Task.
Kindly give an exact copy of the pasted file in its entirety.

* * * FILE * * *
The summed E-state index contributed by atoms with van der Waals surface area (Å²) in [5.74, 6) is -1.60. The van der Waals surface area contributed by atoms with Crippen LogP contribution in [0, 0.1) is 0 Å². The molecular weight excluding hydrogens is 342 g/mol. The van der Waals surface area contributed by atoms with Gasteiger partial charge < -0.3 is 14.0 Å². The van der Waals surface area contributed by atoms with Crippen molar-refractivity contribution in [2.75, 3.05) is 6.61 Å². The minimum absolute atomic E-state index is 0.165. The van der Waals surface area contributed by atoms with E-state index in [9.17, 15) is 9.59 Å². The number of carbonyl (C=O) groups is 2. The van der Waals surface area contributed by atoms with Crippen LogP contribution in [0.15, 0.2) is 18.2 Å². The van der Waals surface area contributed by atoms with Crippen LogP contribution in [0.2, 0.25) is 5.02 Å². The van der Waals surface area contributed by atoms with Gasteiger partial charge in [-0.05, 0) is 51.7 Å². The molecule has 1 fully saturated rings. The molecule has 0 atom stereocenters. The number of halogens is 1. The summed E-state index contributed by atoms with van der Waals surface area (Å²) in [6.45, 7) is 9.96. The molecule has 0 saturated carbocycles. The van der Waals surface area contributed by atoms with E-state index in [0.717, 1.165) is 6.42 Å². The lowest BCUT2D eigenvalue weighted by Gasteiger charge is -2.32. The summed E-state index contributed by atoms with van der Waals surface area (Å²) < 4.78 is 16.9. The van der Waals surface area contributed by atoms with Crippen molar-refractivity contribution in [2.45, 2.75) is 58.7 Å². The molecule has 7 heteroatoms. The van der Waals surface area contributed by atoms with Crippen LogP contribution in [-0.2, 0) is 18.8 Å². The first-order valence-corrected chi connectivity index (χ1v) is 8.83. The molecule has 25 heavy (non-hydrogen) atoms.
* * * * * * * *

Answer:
The summed E-state index contributed by atoms with van der Waals surface area (Å²) in [5.74, 6) is -1.60. The van der Waals surface area contributed by atoms with Crippen LogP contribution in [0, 0.1) is 0 Å². The molecular weight excluding hydrogens is 342 g/mol. The van der Waals surface area contributed by atoms with Gasteiger partial charge < -0.3 is 14.0 Å². The van der Waals surface area contributed by atoms with Crippen molar-refractivity contribution in [2.75, 3.05) is 6.61 Å². The minimum absolute atomic E-state index is 0.165. The van der Waals surface area contributed by atoms with E-state index in [9.17, 15) is 9.59 Å². The number of carbonyl (C=O) groups is 2. The van der Waals surface area contributed by atoms with Crippen LogP contribution in [0.15, 0.2) is 18.2 Å². The van der Waals surface area contributed by atoms with Crippen LogP contribution in [0.2, 0.25) is 5.02 Å². The van der Waals surface area contributed by atoms with Gasteiger partial charge in [-0.05, 0) is 51.7 Å². The molecule has 1 fully saturated rings. The molecule has 0 atom stereocenters. The number of halogens is 1. The summed E-state index contributed by atoms with van der Waals surface area (Å²) in [6.45, 7) is 9.96. The molecule has 0 saturated carbocycles. The van der Waals surface area contributed by atoms with E-state index in [0.717, 1.165) is 6.42 Å². The lowest BCUT2D eigenvalue weighted by Gasteiger charge is -2.32. The summed E-state index contributed by atoms with van der Waals surface area (Å²) < 4.78 is 16.9. The van der Waals surface area contributed by atoms with Crippen molar-refractivity contribution in [2.45, 2.75) is 58.7 Å². The molecule has 7 heteroatoms. The van der Waals surface area contributed by atoms with Crippen LogP contribution in [-0.2, 0) is 18.8 Å². The first-order valence-corrected chi connectivity index (χ1v) is 8.83. The molecule has 25 heavy (non-hydrogen) atoms.